NASA's courageous mission to kiss the Sun is now starting at the 15th month, and the Parker Sun Probe moves closer to our host star with each orbit. The data collected by the probe during its first two stellar fly-bys are now available online, and NASA is making them available to "interested public users to manipulate, analyze and draw at will" . ,
Since entering space On August 12, 2018, the Parker solar probe completed three solar orbits . Data collected during of the first two orbits is now publicly available by NASA . The Treasure Trove ̵
That's great, because the Parker solar probe goes where no spaceship was before, and accumulates unprecedented kinds of information . The probe has already set the record for the approach of a man-made object to the sun and is also the fastest spaceship ever sent into space. Of scientific importance is that the probe performs measurements inside and outside the corona – the immediate star environment around the sun. These data, whether from Elite Researchers or Citizen Scientists, could tell us more about the Sun and its operation and improve our ability to predict heavy space weather like damage Solar Storms .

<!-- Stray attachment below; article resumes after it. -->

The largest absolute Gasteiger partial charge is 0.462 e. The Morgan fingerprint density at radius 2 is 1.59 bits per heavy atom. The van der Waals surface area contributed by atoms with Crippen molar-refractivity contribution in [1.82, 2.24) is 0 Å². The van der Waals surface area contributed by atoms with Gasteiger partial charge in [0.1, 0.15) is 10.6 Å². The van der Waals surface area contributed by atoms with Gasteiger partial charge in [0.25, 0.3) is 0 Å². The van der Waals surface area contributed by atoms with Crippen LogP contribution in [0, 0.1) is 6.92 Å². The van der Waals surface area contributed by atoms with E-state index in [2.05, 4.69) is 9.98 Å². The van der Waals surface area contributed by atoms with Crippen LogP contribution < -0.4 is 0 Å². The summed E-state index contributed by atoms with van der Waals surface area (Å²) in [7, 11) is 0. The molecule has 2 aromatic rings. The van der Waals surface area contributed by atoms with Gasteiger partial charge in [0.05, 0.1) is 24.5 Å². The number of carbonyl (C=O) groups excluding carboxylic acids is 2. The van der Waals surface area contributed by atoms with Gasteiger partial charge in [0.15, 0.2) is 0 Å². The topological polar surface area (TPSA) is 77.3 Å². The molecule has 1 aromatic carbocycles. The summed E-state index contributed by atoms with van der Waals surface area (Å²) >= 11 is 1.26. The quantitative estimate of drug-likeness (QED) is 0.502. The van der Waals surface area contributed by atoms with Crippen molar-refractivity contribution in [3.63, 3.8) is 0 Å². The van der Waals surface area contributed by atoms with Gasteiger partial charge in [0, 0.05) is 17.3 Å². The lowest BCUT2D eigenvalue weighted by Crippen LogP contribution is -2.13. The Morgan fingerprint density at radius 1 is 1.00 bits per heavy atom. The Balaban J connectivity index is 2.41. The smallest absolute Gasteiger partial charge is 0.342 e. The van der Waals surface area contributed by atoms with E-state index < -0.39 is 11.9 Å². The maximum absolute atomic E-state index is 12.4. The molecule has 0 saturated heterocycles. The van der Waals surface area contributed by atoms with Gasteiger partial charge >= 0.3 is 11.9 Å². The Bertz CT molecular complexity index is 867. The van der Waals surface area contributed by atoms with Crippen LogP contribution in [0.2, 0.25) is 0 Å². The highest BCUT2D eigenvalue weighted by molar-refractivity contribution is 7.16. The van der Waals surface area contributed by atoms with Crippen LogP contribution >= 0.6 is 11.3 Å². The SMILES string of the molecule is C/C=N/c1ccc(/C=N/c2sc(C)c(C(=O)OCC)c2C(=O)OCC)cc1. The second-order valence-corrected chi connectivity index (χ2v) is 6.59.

"The publication of this data will allow them not only to work together with the scientific community to contribute to the mission's success, but also to take the opportunity for new discoveries to the next level. Nour Raouafi, a Parker Probe project scientist, said in a NASA press release.
Parker's suite of on-board specialty instruments measures the properties of the solar wind. The uploaded data can be accessed through several websites: the NASA Space Physics Data Facility The Solar Data Analysis Center The APL Parker Solar Probe Gateway .
The Da The measurements included measurements made by the probe from 31 October 2018 to 12 November 2018 and from 30 March 2019 to 19 April 2019. These data include measurements made during both perihelion and aphelion. The probe was closest in its orbit and furthest from the sun. For example, during its first and second perihelion, the spaceship came 24.8 million kilometers (15.41 million miles) from the Sun (19459003). Mercury, the planet closest to the sun, arrives at its perihelion 46 million kilometers of the sun.
So that's three suncourses down, 21 ahead of us. The fourth perihelion is expected on January 29, 2020 . At this point, the probe will be within 19.4 million kilometers (12.05 million miles) of the sun and reach speeds of more than 109 kilometers per second (67.6 miles per second).
At some point, the Parker solar probe will be 6.4 million kilometers from the Sun and will have to withstand enormous amounts of heat and radiation at that point. This will happen in 2025, and as we would expect from such a mission, the probe will continue to collect data until until it is burnt to a metallic chip.